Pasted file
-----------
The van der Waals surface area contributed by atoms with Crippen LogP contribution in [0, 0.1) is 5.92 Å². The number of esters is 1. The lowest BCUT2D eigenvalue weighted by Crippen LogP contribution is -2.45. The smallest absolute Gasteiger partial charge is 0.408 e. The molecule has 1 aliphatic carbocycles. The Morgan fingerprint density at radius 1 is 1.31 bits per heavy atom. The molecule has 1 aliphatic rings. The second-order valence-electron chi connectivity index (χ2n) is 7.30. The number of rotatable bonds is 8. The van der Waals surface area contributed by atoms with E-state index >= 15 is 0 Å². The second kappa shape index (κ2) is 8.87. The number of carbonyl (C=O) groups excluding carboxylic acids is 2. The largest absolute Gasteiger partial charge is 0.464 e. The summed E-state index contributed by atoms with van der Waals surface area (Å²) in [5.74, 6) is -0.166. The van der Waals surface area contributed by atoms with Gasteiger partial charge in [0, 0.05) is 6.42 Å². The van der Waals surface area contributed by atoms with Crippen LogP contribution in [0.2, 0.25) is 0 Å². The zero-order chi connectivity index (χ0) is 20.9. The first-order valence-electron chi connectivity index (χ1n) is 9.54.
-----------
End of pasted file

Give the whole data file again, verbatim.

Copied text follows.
The van der Waals surface area contributed by atoms with Crippen LogP contribution in [0, 0.1) is 5.92 Å². The number of esters is 1. The lowest BCUT2D eigenvalue weighted by Crippen LogP contribution is -2.45. The smallest absolute Gasteiger partial charge is 0.408 e. The molecule has 1 aliphatic carbocycles. The Morgan fingerprint density at radius 1 is 1.31 bits per heavy atom. The molecule has 1 aliphatic rings. The second-order valence-electron chi connectivity index (χ2n) is 7.30. The number of rotatable bonds is 8. The van der Waals surface area contributed by atoms with E-state index >= 15 is 0 Å². The second kappa shape index (κ2) is 8.87. The number of carbonyl (C=O) groups excluding carboxylic acids is 2. The largest absolute Gasteiger partial charge is 0.464 e. The summed E-state index contributed by atoms with van der Waals surface area (Å²) in [5.74, 6) is -0.166. The van der Waals surface area contributed by atoms with Gasteiger partial charge in [0, 0.05) is 6.42 Å². The van der Waals surface area contributed by atoms with Crippen LogP contribution in [0.2, 0.25) is 0 Å². The zero-order chi connectivity index (χ0) is 20.9. The first-order valence-electron chi connectivity index (χ1n) is 9.54.